Deciphering the cratering history of the Moon is an important scientific problem.
NASA recently announced that it has down-selected three New Frontiers mission concepts for additional study.
Hot rumor has it that, like Christmas, the Obama Administration’s response to the Augustine Committee Report is imminent.
A recent discovery from the Spitzer Space Telescope may yield new insight into the origin of our own Moon.
Although the Moon is certainly different from the Earth, it is hardly barren.
Five weeks ago a crater from the LCROSS impact formed on the Moon.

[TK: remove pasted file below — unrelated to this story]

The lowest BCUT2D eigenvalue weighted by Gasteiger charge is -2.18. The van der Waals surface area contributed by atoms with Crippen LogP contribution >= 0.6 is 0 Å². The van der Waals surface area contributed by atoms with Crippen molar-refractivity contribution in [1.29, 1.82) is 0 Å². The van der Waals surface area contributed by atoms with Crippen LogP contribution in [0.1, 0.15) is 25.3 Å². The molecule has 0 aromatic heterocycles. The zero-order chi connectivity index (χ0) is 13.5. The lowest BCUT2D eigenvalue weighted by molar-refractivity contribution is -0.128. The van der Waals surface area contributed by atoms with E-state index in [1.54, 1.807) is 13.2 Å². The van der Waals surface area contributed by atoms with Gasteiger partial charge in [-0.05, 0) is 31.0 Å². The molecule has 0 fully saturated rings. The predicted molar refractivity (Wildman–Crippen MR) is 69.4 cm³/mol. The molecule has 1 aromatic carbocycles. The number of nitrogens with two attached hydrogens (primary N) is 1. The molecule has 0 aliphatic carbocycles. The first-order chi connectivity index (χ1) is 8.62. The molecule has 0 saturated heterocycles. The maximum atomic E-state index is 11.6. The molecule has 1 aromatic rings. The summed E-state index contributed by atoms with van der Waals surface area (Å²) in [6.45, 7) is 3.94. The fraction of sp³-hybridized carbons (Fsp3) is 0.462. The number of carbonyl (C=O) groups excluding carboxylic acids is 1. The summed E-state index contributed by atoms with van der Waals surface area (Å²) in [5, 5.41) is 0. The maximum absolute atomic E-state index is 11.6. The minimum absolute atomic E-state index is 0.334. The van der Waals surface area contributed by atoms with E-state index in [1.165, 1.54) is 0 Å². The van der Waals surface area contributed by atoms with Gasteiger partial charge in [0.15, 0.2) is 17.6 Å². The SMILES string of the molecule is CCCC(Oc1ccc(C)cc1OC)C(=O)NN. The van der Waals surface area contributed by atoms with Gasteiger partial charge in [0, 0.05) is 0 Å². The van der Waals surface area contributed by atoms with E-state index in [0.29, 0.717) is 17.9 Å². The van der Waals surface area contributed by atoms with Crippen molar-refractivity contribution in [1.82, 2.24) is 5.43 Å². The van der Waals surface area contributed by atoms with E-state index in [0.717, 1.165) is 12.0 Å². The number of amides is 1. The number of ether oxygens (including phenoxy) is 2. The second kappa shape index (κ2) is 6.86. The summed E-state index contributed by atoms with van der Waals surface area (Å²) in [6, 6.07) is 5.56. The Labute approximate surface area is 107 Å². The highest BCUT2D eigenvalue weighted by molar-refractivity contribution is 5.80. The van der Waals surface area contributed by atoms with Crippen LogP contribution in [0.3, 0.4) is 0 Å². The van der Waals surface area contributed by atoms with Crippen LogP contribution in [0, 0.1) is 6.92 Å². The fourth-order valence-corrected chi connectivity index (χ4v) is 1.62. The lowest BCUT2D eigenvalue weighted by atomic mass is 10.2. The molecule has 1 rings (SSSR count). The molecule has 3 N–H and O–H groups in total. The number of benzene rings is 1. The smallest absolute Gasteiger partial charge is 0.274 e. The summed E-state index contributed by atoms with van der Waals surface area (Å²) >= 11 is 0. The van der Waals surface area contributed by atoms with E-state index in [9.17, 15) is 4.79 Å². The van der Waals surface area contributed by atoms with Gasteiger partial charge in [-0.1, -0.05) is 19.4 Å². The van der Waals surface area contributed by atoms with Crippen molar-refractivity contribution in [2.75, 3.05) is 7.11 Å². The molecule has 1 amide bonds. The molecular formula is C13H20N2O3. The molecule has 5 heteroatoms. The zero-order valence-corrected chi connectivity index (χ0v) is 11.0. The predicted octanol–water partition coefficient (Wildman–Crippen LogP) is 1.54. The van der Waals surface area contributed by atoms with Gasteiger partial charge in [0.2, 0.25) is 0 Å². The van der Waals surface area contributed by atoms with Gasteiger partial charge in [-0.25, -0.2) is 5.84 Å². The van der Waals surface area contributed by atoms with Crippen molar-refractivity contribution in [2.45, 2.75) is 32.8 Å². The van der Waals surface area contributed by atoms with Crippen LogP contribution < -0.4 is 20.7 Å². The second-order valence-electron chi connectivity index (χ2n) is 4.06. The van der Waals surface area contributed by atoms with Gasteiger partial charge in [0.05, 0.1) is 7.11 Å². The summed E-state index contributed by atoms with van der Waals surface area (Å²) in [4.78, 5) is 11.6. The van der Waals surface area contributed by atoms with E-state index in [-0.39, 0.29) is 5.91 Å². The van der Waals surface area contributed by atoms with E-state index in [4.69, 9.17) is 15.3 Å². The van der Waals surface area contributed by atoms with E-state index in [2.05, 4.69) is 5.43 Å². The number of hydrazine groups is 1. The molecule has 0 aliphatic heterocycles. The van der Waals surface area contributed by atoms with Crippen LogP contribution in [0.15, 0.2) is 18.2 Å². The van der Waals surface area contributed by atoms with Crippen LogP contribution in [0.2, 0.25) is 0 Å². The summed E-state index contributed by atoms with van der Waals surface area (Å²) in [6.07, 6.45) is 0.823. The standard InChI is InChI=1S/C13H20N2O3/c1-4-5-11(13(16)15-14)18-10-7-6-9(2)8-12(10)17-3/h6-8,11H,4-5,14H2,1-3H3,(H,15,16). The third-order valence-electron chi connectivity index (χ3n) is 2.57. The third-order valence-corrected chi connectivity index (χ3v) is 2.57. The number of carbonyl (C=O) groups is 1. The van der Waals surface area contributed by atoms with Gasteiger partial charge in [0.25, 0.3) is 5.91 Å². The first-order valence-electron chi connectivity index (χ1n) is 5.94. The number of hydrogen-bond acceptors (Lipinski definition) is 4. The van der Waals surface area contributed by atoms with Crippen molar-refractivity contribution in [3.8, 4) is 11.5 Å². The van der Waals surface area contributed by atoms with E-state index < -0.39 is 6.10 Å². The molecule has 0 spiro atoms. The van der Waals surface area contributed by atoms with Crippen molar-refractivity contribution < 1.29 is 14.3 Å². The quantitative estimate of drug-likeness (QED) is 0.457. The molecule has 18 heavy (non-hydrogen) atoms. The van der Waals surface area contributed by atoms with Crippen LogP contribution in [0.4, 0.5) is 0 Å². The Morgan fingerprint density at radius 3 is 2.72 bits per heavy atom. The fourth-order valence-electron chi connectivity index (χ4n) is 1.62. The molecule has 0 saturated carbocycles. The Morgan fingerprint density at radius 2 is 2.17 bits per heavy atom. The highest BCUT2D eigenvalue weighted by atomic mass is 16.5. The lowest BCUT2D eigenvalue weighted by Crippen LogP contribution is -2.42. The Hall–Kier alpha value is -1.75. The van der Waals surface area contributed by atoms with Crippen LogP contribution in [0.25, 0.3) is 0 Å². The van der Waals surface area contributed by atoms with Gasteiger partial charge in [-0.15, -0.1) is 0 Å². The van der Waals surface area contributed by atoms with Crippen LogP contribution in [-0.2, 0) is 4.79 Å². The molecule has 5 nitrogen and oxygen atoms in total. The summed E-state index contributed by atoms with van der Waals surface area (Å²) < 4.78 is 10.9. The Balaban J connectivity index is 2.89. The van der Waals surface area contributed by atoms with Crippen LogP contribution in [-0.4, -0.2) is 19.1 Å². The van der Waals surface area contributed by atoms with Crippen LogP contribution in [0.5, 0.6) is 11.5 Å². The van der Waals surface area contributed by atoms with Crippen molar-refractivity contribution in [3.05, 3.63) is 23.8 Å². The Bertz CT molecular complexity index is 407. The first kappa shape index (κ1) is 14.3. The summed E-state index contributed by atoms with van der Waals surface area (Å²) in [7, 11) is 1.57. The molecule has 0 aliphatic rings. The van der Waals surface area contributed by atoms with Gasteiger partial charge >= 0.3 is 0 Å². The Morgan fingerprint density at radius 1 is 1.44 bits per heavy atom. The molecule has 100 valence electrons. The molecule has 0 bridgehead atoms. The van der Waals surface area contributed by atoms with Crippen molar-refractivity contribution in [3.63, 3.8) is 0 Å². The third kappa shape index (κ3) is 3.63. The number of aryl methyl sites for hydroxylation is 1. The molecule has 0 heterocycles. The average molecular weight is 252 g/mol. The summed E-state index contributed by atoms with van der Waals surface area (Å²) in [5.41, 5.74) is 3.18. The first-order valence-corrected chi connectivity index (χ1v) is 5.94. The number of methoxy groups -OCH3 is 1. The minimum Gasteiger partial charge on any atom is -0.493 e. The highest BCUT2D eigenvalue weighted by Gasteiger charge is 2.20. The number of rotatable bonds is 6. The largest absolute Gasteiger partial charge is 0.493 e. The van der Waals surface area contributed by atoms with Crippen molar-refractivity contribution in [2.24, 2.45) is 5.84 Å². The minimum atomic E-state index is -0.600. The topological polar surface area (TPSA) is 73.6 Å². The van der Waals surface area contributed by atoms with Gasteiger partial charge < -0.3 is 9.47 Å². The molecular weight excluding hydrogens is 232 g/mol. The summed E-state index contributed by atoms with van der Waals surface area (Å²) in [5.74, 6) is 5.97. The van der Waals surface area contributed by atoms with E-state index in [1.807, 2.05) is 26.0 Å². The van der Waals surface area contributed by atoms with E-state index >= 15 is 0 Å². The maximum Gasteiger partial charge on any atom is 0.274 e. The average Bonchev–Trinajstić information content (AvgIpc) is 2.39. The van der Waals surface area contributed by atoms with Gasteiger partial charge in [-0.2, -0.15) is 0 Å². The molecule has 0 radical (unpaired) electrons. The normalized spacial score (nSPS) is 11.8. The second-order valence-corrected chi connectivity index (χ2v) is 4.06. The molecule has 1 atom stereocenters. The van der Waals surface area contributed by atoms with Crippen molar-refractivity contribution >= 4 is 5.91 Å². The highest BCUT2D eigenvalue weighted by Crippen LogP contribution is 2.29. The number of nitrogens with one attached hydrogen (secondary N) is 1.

The science team of the Japanese Kaguya mission have just published a paper claiming to have found an opening to a cave on the Moon.
There is nothing more difficult to take in hand or more uncertain in its success, than to take the lead in the introduction of a new order of things.
The recent finding of water on the Moon has generated considerable comment in the space community.
Even on the Moon?
I Aim at the Stars, starring Curd Jürgens.
Last week, the Augustine Commission held another public meeting in Washington DC and Dr. John Marburger testified.
The Moon versus Mars controversy has reared its ugly head yet again.
Mr. Ian Sheffield claims to have not one, but two dust samples of the Moon.
“Your job is not to envision the future, but to enable it.” – Antoine de St. Exupery
Is money the key to unlocking the barriers that hinder our access to space?